Ex-Airbus Boss Should Realign Peugeot

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Ex-Airbus Boss Should Realign Peugeot
Ex-Airbus Boss Should Realign Peugeot

Video: Ex-Airbus Boss Should Realign Peugeot

Video: Ex-Airbus Boss Should Realign Peugeot
Video: A320 Mode Reversions 2023, October

Christian Streiff is the new boss at PSA Peugeot. At Airbus, the manager initiated a restructuring program - and then gave a spectacular resignation.

By Hans-Hermann Nikolei

In 2006, as the 100-day boss of Airbus, Christian Streiff launched the “Power8” renovation program. Then he resigned spectacularly because the influence of conflicting political interests was too great for him. Now the man from Lorraine is joining PSA Peugeot Citroën to renovate Europe's second largest car manufacturer. With the help of the owner family Peugeot, he was the first to clean up the top management. He created an executive committee under his leadership and exchanged managers, including the head of the Citroën brand and the program director.

New strategy is necessary

PSA is not a restructuring case, but - like Airbus - it has to be realigned due to structural deficiencies in a tough competition. Streiff's tasks read like an excerpt from the “Power8” program: streamlining administration, reducing the number of suppliers, more production in low-wage countries, freeing up capital for investments in future models.

Streiff's predecessor Jean-Martin Folz had preserved the Group's independence during his ten years in office. With alliances with BMW and FIAT, Mitsubishi and Toyota, he advanced the group in engine construction and in the product range. The concept initially worked brilliantly: PSA increased sales from 2.1 to 3.37 million cars and increased its market share in Europe from 11.9 to 13.8 percent. The turnover has doubled since 1997 from 28.5 billion to 56.6 billion euros. And losses were a thing of the past.

But in the end the «Folz concept» ran out of air. For 2006 Folz had originally targeted sales of four million cars. He stayed below 600,000. The targeted profit margin of six percent remains a dream. In addition, the group is still too dependent on Europe, where two thirds of the vehicles are sold. In China, PSA is trying to catch up and with 202,000 cars it sells almost as much as in Latin America. But the company is not even present in the USA.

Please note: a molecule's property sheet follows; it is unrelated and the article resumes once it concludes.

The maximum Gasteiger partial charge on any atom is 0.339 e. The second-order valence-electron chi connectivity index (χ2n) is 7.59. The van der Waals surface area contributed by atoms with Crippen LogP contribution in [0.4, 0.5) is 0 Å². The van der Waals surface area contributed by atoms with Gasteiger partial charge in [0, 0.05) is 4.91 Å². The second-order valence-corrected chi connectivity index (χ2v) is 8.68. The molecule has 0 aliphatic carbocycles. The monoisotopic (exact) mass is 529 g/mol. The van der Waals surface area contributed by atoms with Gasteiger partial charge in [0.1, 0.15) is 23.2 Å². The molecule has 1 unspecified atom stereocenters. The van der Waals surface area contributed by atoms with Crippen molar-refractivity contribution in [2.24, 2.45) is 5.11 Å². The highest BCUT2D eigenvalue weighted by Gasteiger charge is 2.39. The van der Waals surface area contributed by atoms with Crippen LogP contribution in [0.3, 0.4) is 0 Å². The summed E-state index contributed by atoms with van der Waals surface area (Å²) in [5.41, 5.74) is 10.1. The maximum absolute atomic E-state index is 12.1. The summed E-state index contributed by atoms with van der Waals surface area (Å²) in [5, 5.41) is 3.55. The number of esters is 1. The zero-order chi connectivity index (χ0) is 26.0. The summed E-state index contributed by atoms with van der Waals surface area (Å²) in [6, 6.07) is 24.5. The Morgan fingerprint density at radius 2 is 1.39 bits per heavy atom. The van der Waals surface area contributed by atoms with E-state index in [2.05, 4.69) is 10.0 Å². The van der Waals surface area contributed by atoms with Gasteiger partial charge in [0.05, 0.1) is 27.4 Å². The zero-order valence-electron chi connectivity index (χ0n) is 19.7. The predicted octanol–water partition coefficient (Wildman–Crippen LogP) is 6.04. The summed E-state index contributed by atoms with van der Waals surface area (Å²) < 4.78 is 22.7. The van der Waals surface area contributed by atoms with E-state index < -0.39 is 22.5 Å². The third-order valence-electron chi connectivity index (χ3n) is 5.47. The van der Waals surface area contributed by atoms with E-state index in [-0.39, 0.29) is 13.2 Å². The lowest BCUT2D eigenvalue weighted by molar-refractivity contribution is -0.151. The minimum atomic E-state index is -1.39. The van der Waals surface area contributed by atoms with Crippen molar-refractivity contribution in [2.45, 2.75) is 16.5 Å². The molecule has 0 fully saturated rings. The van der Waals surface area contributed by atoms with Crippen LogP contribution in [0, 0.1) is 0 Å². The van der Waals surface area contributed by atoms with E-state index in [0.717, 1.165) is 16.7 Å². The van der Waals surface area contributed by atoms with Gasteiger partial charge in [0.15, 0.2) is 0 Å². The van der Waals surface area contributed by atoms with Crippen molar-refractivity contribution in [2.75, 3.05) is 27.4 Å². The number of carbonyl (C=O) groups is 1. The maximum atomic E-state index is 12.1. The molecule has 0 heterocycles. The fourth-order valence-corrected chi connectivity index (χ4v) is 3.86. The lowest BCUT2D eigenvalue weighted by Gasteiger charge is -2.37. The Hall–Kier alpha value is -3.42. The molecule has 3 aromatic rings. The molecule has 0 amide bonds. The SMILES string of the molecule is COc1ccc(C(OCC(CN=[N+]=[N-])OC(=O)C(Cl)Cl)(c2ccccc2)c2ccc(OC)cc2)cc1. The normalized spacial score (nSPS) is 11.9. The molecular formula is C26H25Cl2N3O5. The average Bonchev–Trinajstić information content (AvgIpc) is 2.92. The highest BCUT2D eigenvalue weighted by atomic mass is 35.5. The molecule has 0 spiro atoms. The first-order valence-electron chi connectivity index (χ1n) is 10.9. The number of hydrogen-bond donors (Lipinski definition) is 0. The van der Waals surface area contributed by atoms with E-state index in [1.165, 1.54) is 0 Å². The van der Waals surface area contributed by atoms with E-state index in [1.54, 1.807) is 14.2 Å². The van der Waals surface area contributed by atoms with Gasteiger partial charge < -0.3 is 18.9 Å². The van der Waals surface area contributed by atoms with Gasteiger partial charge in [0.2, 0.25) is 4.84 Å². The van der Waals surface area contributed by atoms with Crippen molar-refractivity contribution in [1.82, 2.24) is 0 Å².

Market share is falling in Europe

You can only grow with attractive models. Within two years, PSA has renewed two thirds of its product range. Nevertheless, the core market Europe went down. Since 2002 the market share has fallen from 15 to 13.1 percent. The distance to the VW group is therefore getting bigger and bigger. In 2006, PSA was already 1.1 million behind the Wolfsburg-based group with sales of 2.02 million cars, which increased the market share of its brands to 20.3 percent.

Streiff has already made it clear to the unions that the group structurally has one plant too many. The production in Ryton, UK, has just been closed with 2,300 jobs. The pressure to rationalize in the old plants will increase when PSA creates new capacities for 700,000 cars in the Czech Republic, Slovakia and Turkey as planned. Under Folz, the group workforce grew from 140,000 to 208,000, of which 82,400 were abroad. Streiff will have to reverse this trend.

Too many flops lately

Flops like the small car Peugeot 1007 or Citroën's sedan C6 can no longer afford PSA. The 1007 with sliding door received approval in the press, but was cut by customers. A sales test showed how important the price argument is: In January Peugeot offered the 1007 on the Internet with a 30 percent discount. All 96 cars were sold within a quarter of an hour. Then there is the quality argument: The susceptibility of electronic gimmicks to failure annoys many customers.

So Streiff has a lot of work to do. But he finds an overall solid basis at PSA. And he can count on the owner family Peugeot, which has the say with around 45 percent of the voting rights. Chairman of the supervisory board Thierry Peugeot is said to be very impressed by Streiff's ability to assert himself - and by his confident departure from Airbus. (dpa)